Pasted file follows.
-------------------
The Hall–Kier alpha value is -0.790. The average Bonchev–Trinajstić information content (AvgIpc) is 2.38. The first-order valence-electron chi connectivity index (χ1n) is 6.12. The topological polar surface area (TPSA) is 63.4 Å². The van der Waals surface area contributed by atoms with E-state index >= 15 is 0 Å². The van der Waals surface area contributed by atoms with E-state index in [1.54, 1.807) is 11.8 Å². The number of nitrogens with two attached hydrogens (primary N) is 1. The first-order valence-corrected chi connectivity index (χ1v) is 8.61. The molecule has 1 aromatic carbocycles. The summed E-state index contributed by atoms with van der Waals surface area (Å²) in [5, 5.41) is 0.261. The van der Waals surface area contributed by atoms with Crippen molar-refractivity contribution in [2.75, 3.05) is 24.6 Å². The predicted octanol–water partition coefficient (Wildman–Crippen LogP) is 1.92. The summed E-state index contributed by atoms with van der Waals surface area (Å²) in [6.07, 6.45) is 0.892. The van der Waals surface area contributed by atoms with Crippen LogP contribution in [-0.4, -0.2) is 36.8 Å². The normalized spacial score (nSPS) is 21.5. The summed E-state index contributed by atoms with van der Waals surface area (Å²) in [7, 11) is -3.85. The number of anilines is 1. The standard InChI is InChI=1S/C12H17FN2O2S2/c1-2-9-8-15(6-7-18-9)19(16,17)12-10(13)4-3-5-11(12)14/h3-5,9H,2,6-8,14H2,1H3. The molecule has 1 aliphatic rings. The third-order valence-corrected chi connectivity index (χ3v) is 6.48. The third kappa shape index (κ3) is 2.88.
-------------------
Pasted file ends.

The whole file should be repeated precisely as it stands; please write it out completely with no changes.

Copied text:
The Hall–Kier alpha value is -0.790. The average Bonchev–Trinajstić information content (AvgIpc) is 2.38. The first-order valence-electron chi connectivity index (χ1n) is 6.12. The topological polar surface area (TPSA) is 63.4 Å². The van der Waals surface area contributed by atoms with E-state index >= 15 is 0 Å². The van der Waals surface area contributed by atoms with E-state index in [1.54, 1.807) is 11.8 Å². The number of nitrogens with two attached hydrogens (primary N) is 1. The first-order valence-corrected chi connectivity index (χ1v) is 8.61. The molecule has 1 aromatic carbocycles. The summed E-state index contributed by atoms with van der Waals surface area (Å²) in [5, 5.41) is 0.261. The van der Waals surface area contributed by atoms with Crippen molar-refractivity contribution in [2.75, 3.05) is 24.6 Å². The predicted octanol–water partition coefficient (Wildman–Crippen LogP) is 1.92. The summed E-state index contributed by atoms with van der Waals surface area (Å²) in [6.07, 6.45) is 0.892. The van der Waals surface area contributed by atoms with Crippen LogP contribution in [-0.4, -0.2) is 36.8 Å². The normalized spacial score (nSPS) is 21.5. The summed E-state index contributed by atoms with van der Waals surface area (Å²) in [7, 11) is -3.85. The number of anilines is 1. The standard InChI is InChI=1S/C12H17FN2O2S2/c1-2-9-8-15(6-7-18-9)19(16,17)12-10(13)4-3-5-11(12)14/h3-5,9H,2,6-8,14H2,1H3. The molecule has 1 aliphatic rings. The third-order valence-corrected chi connectivity index (χ3v) is 6.48. The third kappa shape index (κ3) is 2.88.